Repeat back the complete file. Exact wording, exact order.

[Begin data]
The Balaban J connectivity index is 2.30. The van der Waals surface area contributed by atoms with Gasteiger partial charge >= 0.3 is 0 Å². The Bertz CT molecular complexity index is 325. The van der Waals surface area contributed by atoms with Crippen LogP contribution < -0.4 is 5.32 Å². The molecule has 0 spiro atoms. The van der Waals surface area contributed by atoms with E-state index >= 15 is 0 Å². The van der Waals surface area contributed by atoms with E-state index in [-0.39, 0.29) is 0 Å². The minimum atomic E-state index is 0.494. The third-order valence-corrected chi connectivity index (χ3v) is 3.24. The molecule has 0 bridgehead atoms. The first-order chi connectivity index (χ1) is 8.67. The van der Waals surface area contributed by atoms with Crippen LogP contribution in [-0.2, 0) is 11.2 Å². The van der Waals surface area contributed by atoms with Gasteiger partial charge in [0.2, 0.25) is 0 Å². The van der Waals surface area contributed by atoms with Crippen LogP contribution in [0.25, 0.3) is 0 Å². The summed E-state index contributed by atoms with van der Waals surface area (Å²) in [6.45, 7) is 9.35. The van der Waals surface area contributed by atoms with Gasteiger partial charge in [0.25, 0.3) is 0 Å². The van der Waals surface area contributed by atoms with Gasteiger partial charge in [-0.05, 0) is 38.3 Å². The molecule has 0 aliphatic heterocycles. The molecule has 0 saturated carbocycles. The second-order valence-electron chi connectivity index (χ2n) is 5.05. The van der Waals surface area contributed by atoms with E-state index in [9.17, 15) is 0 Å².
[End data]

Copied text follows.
The Balaban J connectivity index is 2.30. The van der Waals surface area contributed by atoms with Gasteiger partial charge >= 0.3 is 0 Å². The Bertz CT molecular complexity index is 325. The van der Waals surface area contributed by atoms with Crippen LogP contribution < -0.4 is 5.32 Å². The molecule has 0 spiro atoms. The van der Waals surface area contributed by atoms with E-state index >= 15 is 0 Å². The van der Waals surface area contributed by atoms with E-state index in [-0.39, 0.29) is 0 Å². The minimum atomic E-state index is 0.494. The third-order valence-corrected chi connectivity index (χ3v) is 3.24. The molecule has 0 bridgehead atoms. The first-order chi connectivity index (χ1) is 8.67. The van der Waals surface area contributed by atoms with Crippen LogP contribution in [-0.2, 0) is 11.2 Å². The van der Waals surface area contributed by atoms with Gasteiger partial charge in [0.2, 0.25) is 0 Å². The van der Waals surface area contributed by atoms with Crippen LogP contribution in [0.25, 0.3) is 0 Å². The summed E-state index contributed by atoms with van der Waals surface area (Å²) in [6.45, 7) is 9.35. The van der Waals surface area contributed by atoms with Gasteiger partial charge in [0.25, 0.3) is 0 Å². The van der Waals surface area contributed by atoms with Gasteiger partial charge in [-0.05, 0) is 38.3 Å². The molecule has 0 aliphatic heterocycles. The molecule has 0 saturated carbocycles. The second-order valence-electron chi connectivity index (χ2n) is 5.05. The van der Waals surface area contributed by atoms with E-state index in [9.17, 15) is 0 Å².